Improvements in the U.S. job market make reductions to the Federal Reserve's massive bond-buying program more likely, a top Fed official said on Monday, suggesting the central bank could start small and reassess in the first half of 2014.
U.S. central bank policymakers meet on December 17-18 but are widely expected to defer a reduction in their bond-buying program to next year.
St. Louis Fed President James Bullard said that the probability of easing back the pace of asset purchases had increased and one possible reaction to a recent run of upbeat data was a small taper at "the upcoming meeting."
"A small taper might recognize labor market improvement while still providing the (Fed's policy-setting) committee the opportunity to carefully monitor inflation during the first half of 2014," he said in slides prepared for delivery to the CFA Society St. Louis.
"Should inflation not return toward target, the committee could pause tapering at subsequent meetings."
The Fed has been buying $85 billion in Treasuries and mortgage-backed securities since September 2012 to boost investment, growth and hiring.
Bullard said tapering the purchases would reflect the improvement in labor markets since the program began, a process which was likely to continue. Unemployment registered 7 percent last month, down from 7.9 percent at the start of the program.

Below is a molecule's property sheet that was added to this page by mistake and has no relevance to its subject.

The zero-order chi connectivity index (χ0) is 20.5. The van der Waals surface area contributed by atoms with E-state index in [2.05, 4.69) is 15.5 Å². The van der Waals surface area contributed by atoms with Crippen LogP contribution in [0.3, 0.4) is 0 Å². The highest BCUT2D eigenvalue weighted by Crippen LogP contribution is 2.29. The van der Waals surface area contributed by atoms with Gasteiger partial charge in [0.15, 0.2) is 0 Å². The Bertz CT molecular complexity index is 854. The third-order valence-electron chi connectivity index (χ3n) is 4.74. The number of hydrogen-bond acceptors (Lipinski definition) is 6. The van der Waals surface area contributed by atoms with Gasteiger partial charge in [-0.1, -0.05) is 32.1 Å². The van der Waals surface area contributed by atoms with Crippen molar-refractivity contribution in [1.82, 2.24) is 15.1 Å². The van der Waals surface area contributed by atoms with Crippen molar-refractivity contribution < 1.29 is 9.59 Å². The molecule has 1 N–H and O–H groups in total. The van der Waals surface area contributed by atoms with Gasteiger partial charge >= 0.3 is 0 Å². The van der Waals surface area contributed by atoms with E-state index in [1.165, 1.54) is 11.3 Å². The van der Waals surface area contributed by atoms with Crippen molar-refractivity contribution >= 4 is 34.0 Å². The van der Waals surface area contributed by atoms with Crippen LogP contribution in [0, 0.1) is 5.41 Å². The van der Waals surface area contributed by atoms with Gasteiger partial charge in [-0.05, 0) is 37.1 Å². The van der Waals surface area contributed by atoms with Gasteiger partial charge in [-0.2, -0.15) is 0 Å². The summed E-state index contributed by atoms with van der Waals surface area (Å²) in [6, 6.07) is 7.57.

Still, he said, inflation has lagged below the Fed's 2 percent target for reasons that are hard to pinpoint.
The Fed has promised to keep rates near zero even after it stops buying bonds, until unemployment falls to at least 6.5 percent, as long as inflation does not threaten to rise above 2.5 percent.
Bullard opposes vowing to keep rates low until unemployment falls to an even lower level, saying that changing the unemployment threshold could hurt the Fed's credibility.
While he would prefer a Fed promise not to increase rates unless inflation rises above a certain level, say 1.5 percent, a so-called inflation floor has not won widespread support among his colleagues.
Verbal guidance from the Fed chair that rates will stay low until even after the unemployment rate hits 6.5 percent would be less complicated and "possibly just as effective" in convincing markets that rates won't soon rise after the Fed begins winding down its bond buying, Bullard said.